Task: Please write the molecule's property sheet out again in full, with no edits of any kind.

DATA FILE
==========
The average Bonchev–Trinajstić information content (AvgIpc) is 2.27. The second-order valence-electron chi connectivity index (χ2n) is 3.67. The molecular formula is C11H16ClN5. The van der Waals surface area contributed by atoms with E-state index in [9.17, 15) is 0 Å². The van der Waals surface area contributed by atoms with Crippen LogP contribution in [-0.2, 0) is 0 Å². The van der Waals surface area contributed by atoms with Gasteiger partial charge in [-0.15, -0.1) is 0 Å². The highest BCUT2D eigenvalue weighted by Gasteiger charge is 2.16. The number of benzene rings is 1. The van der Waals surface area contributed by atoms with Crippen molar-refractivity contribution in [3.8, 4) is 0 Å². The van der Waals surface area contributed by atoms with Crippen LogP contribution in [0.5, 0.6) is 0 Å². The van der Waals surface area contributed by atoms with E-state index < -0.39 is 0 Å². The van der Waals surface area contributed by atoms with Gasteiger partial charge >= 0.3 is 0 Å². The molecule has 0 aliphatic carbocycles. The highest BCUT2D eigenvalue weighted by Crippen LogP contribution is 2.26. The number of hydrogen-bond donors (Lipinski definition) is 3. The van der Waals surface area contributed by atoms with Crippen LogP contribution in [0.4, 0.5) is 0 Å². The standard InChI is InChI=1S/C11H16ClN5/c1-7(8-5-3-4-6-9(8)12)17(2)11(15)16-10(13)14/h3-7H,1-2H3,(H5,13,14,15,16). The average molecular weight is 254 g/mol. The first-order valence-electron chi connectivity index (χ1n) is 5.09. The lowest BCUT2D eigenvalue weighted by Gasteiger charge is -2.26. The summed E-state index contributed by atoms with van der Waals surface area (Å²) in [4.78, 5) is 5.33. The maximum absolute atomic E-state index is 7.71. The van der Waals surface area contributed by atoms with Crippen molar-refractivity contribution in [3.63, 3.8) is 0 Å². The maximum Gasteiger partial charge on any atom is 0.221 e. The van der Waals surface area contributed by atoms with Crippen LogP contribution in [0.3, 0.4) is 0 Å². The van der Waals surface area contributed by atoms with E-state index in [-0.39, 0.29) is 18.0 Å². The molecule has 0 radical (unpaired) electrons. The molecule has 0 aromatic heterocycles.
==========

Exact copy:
The average Bonchev–Trinajstić information content (AvgIpc) is 2.27. The second-order valence-electron chi connectivity index (χ2n) is 3.67. The molecular formula is C11H16ClN5. The van der Waals surface area contributed by atoms with E-state index in [9.17, 15) is 0 Å². The van der Waals surface area contributed by atoms with Crippen LogP contribution in [-0.2, 0) is 0 Å². The van der Waals surface area contributed by atoms with Gasteiger partial charge in [-0.15, -0.1) is 0 Å². The highest BCUT2D eigenvalue weighted by Gasteiger charge is 2.16. The number of benzene rings is 1. The van der Waals surface area contributed by atoms with Crippen molar-refractivity contribution in [3.8, 4) is 0 Å². The van der Waals surface area contributed by atoms with Crippen LogP contribution in [0.5, 0.6) is 0 Å². The van der Waals surface area contributed by atoms with E-state index < -0.39 is 0 Å². The van der Waals surface area contributed by atoms with Gasteiger partial charge >= 0.3 is 0 Å². The molecule has 0 aliphatic carbocycles. The highest BCUT2D eigenvalue weighted by Crippen LogP contribution is 2.26. The number of hydrogen-bond donors (Lipinski definition) is 3. The van der Waals surface area contributed by atoms with Crippen LogP contribution in [0.4, 0.5) is 0 Å². The standard InChI is InChI=1S/C11H16ClN5/c1-7(8-5-3-4-6-9(8)12)17(2)11(15)16-10(13)14/h3-7H,1-2H3,(H5,13,14,15,16). The average molecular weight is 254 g/mol. The first-order valence-electron chi connectivity index (χ1n) is 5.09. The lowest BCUT2D eigenvalue weighted by Gasteiger charge is -2.26. The summed E-state index contributed by atoms with van der Waals surface area (Å²) in [4.78, 5) is 5.33. The maximum absolute atomic E-state index is 7.71. The van der Waals surface area contributed by atoms with Crippen molar-refractivity contribution in [3.63, 3.8) is 0 Å². The maximum Gasteiger partial charge on any atom is 0.221 e. The van der Waals surface area contributed by atoms with Crippen LogP contribution in [0.3, 0.4) is 0 Å². The van der Waals surface area contributed by atoms with E-state index in [-0.39, 0.29) is 18.0 Å². The molecule has 0 radical (unpaired) electrons. The molecule has 0 aromatic heterocycles.